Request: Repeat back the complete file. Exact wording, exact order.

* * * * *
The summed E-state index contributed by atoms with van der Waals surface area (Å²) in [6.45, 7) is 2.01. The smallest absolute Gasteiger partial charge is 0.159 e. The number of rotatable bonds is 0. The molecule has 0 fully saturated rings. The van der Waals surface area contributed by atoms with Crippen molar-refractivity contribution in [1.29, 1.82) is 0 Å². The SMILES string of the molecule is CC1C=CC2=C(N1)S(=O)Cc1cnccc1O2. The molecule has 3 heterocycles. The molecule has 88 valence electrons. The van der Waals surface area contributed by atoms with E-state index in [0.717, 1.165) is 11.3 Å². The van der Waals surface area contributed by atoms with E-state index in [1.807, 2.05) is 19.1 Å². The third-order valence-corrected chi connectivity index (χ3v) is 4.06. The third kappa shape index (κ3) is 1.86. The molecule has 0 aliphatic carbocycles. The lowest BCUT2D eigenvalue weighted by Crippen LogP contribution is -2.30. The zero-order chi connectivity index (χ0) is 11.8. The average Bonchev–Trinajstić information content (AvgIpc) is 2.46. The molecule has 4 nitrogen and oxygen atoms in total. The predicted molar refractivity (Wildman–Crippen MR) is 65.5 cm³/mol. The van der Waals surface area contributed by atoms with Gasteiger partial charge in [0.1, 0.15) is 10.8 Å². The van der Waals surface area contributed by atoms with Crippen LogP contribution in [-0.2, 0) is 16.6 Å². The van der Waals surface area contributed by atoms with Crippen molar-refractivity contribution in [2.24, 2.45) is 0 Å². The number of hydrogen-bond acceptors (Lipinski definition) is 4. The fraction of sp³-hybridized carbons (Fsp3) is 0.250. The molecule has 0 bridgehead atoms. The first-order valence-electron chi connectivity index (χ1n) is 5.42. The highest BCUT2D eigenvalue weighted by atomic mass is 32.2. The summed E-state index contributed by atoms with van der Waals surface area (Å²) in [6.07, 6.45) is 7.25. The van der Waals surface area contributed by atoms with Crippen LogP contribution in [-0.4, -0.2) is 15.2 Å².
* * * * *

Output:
The summed E-state index contributed by atoms with van der Waals surface area (Å²) in [6.45, 7) is 2.01. The smallest absolute Gasteiger partial charge is 0.159 e. The number of rotatable bonds is 0. The molecule has 0 fully saturated rings. The van der Waals surface area contributed by atoms with Crippen molar-refractivity contribution in [1.29, 1.82) is 0 Å². The SMILES string of the molecule is CC1C=CC2=C(N1)S(=O)Cc1cnccc1O2. The molecule has 3 heterocycles. The molecule has 88 valence electrons. The van der Waals surface area contributed by atoms with E-state index in [0.717, 1.165) is 11.3 Å². The van der Waals surface area contributed by atoms with E-state index in [1.807, 2.05) is 19.1 Å². The third-order valence-corrected chi connectivity index (χ3v) is 4.06. The third kappa shape index (κ3) is 1.86. The molecule has 0 aliphatic carbocycles. The lowest BCUT2D eigenvalue weighted by Crippen LogP contribution is -2.30. The zero-order chi connectivity index (χ0) is 11.8. The average Bonchev–Trinajstić information content (AvgIpc) is 2.46. The molecule has 4 nitrogen and oxygen atoms in total. The predicted molar refractivity (Wildman–Crippen MR) is 65.5 cm³/mol. The van der Waals surface area contributed by atoms with Gasteiger partial charge in [0.1, 0.15) is 10.8 Å². The van der Waals surface area contributed by atoms with Crippen LogP contribution in [-0.2, 0) is 16.6 Å². The van der Waals surface area contributed by atoms with Crippen molar-refractivity contribution in [2.24, 2.45) is 0 Å². The number of hydrogen-bond acceptors (Lipinski definition) is 4. The fraction of sp³-hybridized carbons (Fsp3) is 0.250. The molecule has 0 bridgehead atoms. The first-order valence-electron chi connectivity index (χ1n) is 5.42. The highest BCUT2D eigenvalue weighted by atomic mass is 32.2. The summed E-state index contributed by atoms with van der Waals surface area (Å²) in [6.07, 6.45) is 7.25. The van der Waals surface area contributed by atoms with Crippen LogP contribution in [-0.4, -0.2) is 15.2 Å².